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Learning from a Classroom Manufacturing Exercise

Listed author(s):
  • Irwin Gray


    (School of Management, New York Institute of Technology, Old Westbury, New York 11568)

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    By performing a hands-on manufacture of a paper product along a fabrication line set up in a classroom, students experience the complexities of an actual production line---how to work with people to construct a smoothly flowing line and analyze and deal with technical changes. In particular, they learn how a change in one position on the line affects the manpower, methods, and machines of the entire line. The quantitative as well as qualitative problems of batch processing, work-in-progress inventory, misutilization of labor, and even elements of product liability become “live concepts” instead of dry exercises from a book. Students in an MBA program with no real-life experiences against which to reflect what they are learning in their classes are able to experience a working fabrication line in all its complexities. They are challenged by having to design their own products and the jigs and fixtures to make them---even when they have no engineering or specialized knowledge. One group, for example, manages to design a production jig for a folding step that other groups have been doing by hand; the jig enables a 57% improvement in production per labor minute. The exercises also demonstrate the costs of idle time: When a batch process is mishandled, worker idle time jumps to 19% of the total time needed to run the batch. This exercise prepares students for future job decisions involving production problems of in-house manufacturing or service operations, off-shore procurement, and quality control.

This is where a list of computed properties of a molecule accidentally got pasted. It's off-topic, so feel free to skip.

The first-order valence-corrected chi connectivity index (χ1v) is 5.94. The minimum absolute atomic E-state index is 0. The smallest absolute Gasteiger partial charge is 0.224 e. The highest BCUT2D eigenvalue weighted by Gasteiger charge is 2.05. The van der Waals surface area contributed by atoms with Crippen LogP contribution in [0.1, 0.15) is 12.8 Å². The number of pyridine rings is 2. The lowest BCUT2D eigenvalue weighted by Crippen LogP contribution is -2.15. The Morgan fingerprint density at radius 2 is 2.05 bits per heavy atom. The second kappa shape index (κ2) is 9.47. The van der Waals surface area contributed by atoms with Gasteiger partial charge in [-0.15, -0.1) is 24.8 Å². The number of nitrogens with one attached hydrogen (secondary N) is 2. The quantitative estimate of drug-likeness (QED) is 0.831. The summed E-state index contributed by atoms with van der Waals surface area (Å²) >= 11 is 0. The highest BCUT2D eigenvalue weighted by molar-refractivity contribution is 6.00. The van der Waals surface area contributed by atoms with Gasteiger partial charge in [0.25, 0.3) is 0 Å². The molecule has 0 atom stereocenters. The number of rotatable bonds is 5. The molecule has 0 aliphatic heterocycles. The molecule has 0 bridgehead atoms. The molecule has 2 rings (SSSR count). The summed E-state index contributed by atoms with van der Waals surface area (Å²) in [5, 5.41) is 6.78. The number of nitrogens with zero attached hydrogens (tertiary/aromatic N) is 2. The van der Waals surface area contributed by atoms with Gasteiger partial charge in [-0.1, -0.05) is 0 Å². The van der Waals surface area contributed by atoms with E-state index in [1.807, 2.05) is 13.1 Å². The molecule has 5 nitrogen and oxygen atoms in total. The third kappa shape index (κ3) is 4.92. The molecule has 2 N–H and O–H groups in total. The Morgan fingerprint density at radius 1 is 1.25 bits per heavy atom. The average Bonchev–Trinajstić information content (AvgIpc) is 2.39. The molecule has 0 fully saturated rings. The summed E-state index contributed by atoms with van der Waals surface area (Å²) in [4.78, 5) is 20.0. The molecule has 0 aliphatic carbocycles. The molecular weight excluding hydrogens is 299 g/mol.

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    Article provided by INFORMS in its journal INFORMS Transactions on Education.

    Volume (Year): 11 (2011)
    Issue (Month): 2 (January)
    Pages: 77-89

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    Handle: RePEc:inm:orited:v:11:y:2011:i:2:p:77-89
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